The Lost Bottle

This is my first attempt at a small fictional whisky piece; hope you all enjoy reading it as much as I’ve done writing it.

Link was born on the 5th December 1989, just south of the Moss of Barmuckity, North East Scotland. John, his father; had worked on a farm all of his life and his mother; Darach, had emigrated from America some years earlier.
The birth and labour was intense on that gloomy December day, and seemed to affect John much more than Darach. For 75 hours they waited until finally Link was brought into the world. It was commented on later that John was a mere husk of the man he was after the birth of Link; and Darach had ended up taking on most of the responsibility of Link’s upbringing.
Link, like many young Gaelic children, was exceptionally feisty. So much so that his mother had decided the best course of action was to keep him in doors and under her supervision for as long as possible. Easier said than done. After a few exhausting years of Link drawing all of Darach’s energy she decided to get him a dog; Copper.
Copper was a strange dog. You could say almost feral. She didn’t live with Darach and Link, instead she roamed the neighbourhood playing with all the other children; almost checking in on them; seeing how they were getting on and maturing.
As the years went on; Copper began to visit Link more regularly. He was an adult now, his young and feisty attitude he’d inherited from his Father, John, had dissipated thanks to the constant care and teachings from Darach. Here was a much more mellow and mature Link, a perfect example of taking the best bits from mum and dad.
Copper was more excitable than ever that morning in March 2013. Usually she pops in to say hello, quick belly rub and then she bungs off to her next house. But not that day. That day she kept popping in, running Link ragged and then shooting out the door. Only to be back a few minutes later to play again.
“I think she wants us to go with her,” sighed Darach.
Darach had slowed down in the last few months; Link had noticed but didn’t bring it up, he felt guilty that he could be responsible for her slowing down in old age; like he’d zapped all her energy over the past 24 years.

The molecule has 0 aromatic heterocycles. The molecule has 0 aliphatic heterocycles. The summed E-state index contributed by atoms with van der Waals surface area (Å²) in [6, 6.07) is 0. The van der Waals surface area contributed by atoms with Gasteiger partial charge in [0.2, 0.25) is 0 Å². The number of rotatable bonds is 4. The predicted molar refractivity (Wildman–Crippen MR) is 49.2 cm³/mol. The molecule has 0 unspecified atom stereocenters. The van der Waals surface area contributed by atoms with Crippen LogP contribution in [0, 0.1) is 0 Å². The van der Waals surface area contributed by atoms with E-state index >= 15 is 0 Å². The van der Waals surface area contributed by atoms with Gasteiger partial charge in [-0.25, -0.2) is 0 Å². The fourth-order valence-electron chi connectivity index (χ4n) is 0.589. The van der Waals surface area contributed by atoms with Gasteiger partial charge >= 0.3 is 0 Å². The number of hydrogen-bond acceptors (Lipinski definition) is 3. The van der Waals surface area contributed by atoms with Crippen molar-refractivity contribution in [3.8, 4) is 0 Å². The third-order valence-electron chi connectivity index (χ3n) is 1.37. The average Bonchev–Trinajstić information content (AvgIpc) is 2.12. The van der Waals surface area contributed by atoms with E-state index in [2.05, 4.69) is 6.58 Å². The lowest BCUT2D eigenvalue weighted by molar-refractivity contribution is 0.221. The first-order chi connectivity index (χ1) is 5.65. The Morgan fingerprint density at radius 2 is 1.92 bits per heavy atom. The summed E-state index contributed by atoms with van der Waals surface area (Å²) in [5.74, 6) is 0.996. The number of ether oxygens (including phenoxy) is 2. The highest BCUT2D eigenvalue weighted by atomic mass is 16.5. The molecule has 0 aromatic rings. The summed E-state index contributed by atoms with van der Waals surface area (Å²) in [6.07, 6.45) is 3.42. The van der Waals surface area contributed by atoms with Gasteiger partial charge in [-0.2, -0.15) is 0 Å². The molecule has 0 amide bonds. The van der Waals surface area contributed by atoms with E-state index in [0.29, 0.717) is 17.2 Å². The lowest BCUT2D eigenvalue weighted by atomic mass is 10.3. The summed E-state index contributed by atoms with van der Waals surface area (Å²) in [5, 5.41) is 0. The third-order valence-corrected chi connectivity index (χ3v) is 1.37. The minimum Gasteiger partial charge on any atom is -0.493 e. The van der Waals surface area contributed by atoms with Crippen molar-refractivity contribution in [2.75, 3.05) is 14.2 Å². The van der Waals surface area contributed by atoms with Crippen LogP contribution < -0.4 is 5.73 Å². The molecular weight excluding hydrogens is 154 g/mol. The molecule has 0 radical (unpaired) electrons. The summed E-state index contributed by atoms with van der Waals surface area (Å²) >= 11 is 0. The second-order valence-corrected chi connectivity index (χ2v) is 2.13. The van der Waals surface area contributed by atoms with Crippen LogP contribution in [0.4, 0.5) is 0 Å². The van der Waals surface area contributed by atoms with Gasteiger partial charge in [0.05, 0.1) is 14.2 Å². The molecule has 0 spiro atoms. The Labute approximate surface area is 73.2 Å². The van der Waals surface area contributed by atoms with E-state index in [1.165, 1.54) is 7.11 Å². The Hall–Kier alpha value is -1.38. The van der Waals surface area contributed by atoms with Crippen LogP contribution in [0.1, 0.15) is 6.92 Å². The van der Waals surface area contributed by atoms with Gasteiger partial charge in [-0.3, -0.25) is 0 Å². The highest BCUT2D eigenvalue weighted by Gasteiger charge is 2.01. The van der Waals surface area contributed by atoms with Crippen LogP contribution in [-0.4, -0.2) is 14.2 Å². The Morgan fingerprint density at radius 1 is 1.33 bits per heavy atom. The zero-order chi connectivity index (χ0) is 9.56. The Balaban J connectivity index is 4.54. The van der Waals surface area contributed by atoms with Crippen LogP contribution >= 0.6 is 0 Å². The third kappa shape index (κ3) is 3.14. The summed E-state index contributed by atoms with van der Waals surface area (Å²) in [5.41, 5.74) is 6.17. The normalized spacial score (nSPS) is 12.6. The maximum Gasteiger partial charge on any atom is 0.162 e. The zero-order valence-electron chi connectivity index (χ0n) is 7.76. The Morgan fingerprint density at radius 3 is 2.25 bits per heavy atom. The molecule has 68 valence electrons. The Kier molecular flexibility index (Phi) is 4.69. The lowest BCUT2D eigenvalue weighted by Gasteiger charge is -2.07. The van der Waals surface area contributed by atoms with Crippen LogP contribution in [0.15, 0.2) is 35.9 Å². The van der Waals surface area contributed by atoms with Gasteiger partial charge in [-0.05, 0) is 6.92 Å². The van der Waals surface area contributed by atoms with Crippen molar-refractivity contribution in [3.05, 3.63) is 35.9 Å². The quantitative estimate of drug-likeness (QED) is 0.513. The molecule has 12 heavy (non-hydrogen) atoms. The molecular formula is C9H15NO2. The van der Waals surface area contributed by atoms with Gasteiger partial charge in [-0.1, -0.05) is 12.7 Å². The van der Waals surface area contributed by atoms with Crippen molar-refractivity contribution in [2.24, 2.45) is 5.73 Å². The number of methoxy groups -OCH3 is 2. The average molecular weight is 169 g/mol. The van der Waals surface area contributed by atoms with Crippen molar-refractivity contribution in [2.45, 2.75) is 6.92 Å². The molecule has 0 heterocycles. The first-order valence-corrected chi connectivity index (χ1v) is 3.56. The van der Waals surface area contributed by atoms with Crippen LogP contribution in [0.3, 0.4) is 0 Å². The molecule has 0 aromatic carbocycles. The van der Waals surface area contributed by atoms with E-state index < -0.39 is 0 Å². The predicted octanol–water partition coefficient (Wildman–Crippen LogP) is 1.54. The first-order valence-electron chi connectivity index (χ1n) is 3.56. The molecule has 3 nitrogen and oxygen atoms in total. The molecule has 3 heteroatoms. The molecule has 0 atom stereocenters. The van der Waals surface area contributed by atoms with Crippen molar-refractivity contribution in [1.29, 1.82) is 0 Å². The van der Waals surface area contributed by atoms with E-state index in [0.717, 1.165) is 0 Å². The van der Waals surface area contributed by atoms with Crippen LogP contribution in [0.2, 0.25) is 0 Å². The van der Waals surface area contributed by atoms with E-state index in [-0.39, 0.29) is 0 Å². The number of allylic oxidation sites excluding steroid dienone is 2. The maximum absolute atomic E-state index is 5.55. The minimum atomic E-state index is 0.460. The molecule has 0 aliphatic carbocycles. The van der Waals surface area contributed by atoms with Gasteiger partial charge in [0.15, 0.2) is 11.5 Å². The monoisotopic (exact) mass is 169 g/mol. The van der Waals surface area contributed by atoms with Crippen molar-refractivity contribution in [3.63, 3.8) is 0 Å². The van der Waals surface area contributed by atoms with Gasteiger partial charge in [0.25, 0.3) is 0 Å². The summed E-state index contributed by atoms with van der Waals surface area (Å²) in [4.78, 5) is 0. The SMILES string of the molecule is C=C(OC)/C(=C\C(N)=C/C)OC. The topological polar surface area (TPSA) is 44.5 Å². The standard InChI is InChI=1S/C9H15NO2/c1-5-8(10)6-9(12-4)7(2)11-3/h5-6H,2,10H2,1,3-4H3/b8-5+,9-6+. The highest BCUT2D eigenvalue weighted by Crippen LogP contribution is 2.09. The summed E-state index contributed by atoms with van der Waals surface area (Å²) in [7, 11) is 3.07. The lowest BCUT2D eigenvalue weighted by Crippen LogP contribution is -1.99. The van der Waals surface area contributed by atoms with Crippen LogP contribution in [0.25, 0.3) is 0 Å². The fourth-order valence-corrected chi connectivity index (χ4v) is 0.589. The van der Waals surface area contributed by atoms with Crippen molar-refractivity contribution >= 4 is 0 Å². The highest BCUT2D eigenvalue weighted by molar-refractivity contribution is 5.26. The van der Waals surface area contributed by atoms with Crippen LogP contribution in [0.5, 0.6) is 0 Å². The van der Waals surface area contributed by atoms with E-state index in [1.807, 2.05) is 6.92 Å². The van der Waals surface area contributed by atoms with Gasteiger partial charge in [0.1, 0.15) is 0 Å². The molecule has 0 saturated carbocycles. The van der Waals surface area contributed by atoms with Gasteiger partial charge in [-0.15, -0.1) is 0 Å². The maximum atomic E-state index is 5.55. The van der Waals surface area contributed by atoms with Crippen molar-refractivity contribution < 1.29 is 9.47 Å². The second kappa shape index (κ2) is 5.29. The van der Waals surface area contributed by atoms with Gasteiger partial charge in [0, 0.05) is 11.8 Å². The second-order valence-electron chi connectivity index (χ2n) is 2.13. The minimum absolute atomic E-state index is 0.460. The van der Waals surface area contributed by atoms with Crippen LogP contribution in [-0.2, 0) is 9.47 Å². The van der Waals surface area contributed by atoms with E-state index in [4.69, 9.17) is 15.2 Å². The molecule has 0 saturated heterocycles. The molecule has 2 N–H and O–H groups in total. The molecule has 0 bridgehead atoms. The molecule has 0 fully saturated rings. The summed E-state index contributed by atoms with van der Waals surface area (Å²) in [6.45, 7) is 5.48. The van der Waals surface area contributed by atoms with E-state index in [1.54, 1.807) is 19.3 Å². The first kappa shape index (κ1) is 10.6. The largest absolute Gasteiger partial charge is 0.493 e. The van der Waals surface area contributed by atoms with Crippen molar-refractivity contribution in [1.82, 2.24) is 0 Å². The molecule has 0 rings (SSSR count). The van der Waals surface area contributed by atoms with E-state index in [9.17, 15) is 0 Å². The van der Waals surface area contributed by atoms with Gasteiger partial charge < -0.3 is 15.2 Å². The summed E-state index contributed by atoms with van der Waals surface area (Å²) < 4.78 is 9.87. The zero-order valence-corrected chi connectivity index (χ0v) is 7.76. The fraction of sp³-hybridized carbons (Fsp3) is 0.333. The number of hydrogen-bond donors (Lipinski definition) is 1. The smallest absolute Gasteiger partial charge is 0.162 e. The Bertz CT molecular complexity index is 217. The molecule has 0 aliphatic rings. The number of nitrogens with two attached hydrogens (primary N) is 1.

“Well, what are we waiting for? Let’s go! I’m ready!”, exclaimed Link.
No sooner had he said that, than a huge external force had taken over both Link and Darach; a small thud was heard, and then they began moving. Rolling. This was the most exciting thing to happen to Link in his entire life, so even though he was 24 years old he couldn’t help letting out the occasional “Yippee!” and “Woo!”.
Darach however was much more sedate; she’d done this dance before on two, possibly three different occasions. Time moves differently when your sat still, and her age had meant her memory was not what it once was. But she knew what was coming next.
As quickly as they’d began to roll; they suddenly stopped.
The door was flung open, but instead of Copper appearing in the open hole in the wall. Link began to be inextricably drawn to the exit at a tortuously rapid pace.
“Bye son,” Darach said mournfully; but with a tinge of pride at knowing she had done all she could for Link.
“Bye Mum, see you soon!”, Link replied cheerfully. Darach stayed quiet, she knew this was their last goodbye.
Within minutes, Link was gone; the door was closed. Darach was left feeling empty, her job was done.

Link was now surging towards a new destination. He had no idea where it was but he was excited. Suddenly, LIGHT! And lots of it. Darach had kept him in the dark all these years bar the visits from Copper, but this light was everywhere. All around him. However there was another feeling too. That of constraint. He was suddenly very aware that not only could he see 360 degrees all around him in this brilliant white light, but he couldn’t move around as much as he could back with Darach.